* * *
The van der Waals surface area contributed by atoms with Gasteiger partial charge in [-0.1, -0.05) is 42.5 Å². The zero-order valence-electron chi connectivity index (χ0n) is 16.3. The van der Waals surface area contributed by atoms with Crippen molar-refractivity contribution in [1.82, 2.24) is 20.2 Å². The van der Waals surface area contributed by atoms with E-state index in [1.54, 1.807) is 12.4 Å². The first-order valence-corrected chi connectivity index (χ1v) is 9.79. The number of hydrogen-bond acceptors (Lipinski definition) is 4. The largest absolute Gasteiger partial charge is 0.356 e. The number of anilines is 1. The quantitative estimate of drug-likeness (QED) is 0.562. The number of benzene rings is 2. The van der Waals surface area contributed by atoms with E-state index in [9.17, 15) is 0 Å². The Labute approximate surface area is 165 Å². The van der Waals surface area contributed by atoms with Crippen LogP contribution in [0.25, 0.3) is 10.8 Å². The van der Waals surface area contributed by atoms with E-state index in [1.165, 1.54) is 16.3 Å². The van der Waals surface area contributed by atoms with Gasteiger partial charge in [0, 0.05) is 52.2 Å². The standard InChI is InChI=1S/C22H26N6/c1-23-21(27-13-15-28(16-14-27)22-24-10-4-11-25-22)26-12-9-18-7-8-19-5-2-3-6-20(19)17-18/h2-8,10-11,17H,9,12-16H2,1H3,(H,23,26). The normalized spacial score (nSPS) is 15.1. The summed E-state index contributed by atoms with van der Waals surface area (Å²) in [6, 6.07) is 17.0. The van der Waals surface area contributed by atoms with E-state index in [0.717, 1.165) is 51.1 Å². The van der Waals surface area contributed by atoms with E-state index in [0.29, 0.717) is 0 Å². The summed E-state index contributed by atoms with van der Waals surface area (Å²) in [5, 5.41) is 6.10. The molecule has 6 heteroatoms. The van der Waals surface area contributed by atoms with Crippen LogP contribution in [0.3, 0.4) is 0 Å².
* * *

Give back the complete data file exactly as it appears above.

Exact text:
The van der Waals surface area contributed by atoms with Gasteiger partial charge in [-0.1, -0.05) is 42.5 Å². The zero-order valence-electron chi connectivity index (χ0n) is 16.3. The van der Waals surface area contributed by atoms with Crippen molar-refractivity contribution in [1.82, 2.24) is 20.2 Å². The van der Waals surface area contributed by atoms with E-state index in [1.54, 1.807) is 12.4 Å². The first-order valence-corrected chi connectivity index (χ1v) is 9.79. The number of hydrogen-bond acceptors (Lipinski definition) is 4. The largest absolute Gasteiger partial charge is 0.356 e. The number of anilines is 1. The quantitative estimate of drug-likeness (QED) is 0.562. The number of benzene rings is 2. The van der Waals surface area contributed by atoms with E-state index in [9.17, 15) is 0 Å². The Labute approximate surface area is 165 Å². The van der Waals surface area contributed by atoms with Crippen LogP contribution in [0.25, 0.3) is 10.8 Å². The van der Waals surface area contributed by atoms with E-state index in [1.165, 1.54) is 16.3 Å². The van der Waals surface area contributed by atoms with Gasteiger partial charge in [0, 0.05) is 52.2 Å². The standard InChI is InChI=1S/C22H26N6/c1-23-21(27-13-15-28(16-14-27)22-24-10-4-11-25-22)26-12-9-18-7-8-19-5-2-3-6-20(19)17-18/h2-8,10-11,17H,9,12-16H2,1H3,(H,23,26). The normalized spacial score (nSPS) is 15.1. The summed E-state index contributed by atoms with van der Waals surface area (Å²) in [6, 6.07) is 17.0. The van der Waals surface area contributed by atoms with E-state index in [0.717, 1.165) is 51.1 Å². The van der Waals surface area contributed by atoms with E-state index in [0.29, 0.717) is 0 Å². The summed E-state index contributed by atoms with van der Waals surface area (Å²) in [5, 5.41) is 6.10. The molecule has 6 heteroatoms. The van der Waals surface area contributed by atoms with Crippen LogP contribution in [0.3, 0.4) is 0 Å².